Southwest also gets the brand right by protecting flyer perks to keep fanatically loyal fans — and spends eight times more than JetBlue in advertising to achieve this positioning (a whopping $161 million to a mere $20 million in 2014). In contrast, JetBlue enjoys a persistent halo effect because of its lasting challenger positioning, but will this last? JetBlue’s Air on the Side of Humanity advertising campaign juxtaposes pigeons with a narrative of the woes of the modern flier to “give a voice to underserved fliers everywhere by using the most overlooked and underappreciated frequent fliers on the planet.” While the spot champions JetBlue’s perks, the reality is that the brand promise is being diluted. Is this what loyal fans are, if JetBlue’s challenger “difference” has flown away for good? Campaigns reinforce the brand promise but do not always answer lasting concerns or protect halos; St. George is missing an opportunity here. JetBlue gets a lot right but wouldn’t a CBO want to communicate more about the airline’s redirection, assuring concerns and exciting fans about the future?
CBO’s and Branding by Example: WWE, McDonald’s and more…
Fortune 100 companies are already embracing the cohesive energy that a C-suite brand owner can bring. For example, Worldwide Wrestling Entertainment (WWE) CBO Stephanie McMahon has revolutionized the brand by embodying it entirely (she also plays a character in the WWE universe). McMahon’s “lead by example” approach has instilled a culture of authentic fan interaction throughout the organization. Even staid brands like McDonald’s are repositioning to ride the winds of change. After a painful quarter, McDonald’s made headlines by promoting CBO Steve Easterbrook to the CEO seat, then promptly announced a “progressive rebrand” to begin the long road towards rescuing their “stale brand image” and reputation.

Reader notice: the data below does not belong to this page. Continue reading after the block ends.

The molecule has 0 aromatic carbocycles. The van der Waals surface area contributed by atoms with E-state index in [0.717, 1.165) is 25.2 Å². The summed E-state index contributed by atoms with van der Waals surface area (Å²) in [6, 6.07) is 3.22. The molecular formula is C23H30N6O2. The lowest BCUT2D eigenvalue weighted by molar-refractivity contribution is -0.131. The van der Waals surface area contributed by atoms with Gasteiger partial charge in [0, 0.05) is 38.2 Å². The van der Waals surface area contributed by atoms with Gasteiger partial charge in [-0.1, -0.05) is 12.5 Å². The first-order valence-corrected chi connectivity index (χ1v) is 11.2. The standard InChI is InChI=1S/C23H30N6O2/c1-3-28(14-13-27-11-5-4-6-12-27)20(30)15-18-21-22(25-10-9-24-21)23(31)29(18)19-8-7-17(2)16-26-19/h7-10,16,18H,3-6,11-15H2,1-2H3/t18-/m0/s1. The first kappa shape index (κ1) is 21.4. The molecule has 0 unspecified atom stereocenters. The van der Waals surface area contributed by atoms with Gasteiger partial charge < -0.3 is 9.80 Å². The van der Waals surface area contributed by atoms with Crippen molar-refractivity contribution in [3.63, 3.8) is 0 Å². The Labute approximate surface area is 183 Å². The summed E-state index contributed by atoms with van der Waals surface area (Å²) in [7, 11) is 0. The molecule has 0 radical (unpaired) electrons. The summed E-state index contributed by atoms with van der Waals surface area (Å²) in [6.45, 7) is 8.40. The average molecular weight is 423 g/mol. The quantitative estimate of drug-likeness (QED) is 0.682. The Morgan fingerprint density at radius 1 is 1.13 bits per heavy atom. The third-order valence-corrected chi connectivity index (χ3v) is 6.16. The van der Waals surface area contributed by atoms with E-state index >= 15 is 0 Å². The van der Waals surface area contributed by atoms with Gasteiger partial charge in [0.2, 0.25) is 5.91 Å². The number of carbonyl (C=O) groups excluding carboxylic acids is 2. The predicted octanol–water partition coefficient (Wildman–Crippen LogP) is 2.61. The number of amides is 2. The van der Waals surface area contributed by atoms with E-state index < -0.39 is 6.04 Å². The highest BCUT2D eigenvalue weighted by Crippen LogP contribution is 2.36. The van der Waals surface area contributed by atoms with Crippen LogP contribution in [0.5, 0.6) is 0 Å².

One domain of brand communications ripe with possibility as well as danger for CBOs and CMOs is social media. Jon Oliver consistently pillories brands with a tone-deaf social voice, a failure that often springs from a lack of attention paid to their audience. CBOs look at the bigger picture, know their brands, understand their customers ,and smartly and consistently interact in the social ecosystem. McMahon cautions her WWE stars that “anything you put out on social media, you should assume it has the reach of a national television program. My number one rule. . .is don’t drink and tweet.” Most social mistakes spring from a lack of self-awareness about what a brand has the authority to speak about: the domain of the CBO and CMO.
Brand Takeaway: Branding as an Obsession
Brands are more decentralized than ever, the brand ecosystem is more complex, and a CBO can elevate consumer insights from leading the living brand presence to drive the business forward. The true role of the CBO is not to dictate a brand to consumers, rather it is to create the values that earn brands real, lasting reputations. A great CBO, above all else, creates a unified culture that ensures that all of an organization’s wide-ranging efforts are inspired by consumers’ real feedback, and aligned with the core brand story, design, and beliefs. Your CMO can broadcast your message, but building a tribe around your brand requires a CBO. Take a page from most Fortune 100 companies: hire a CBO now.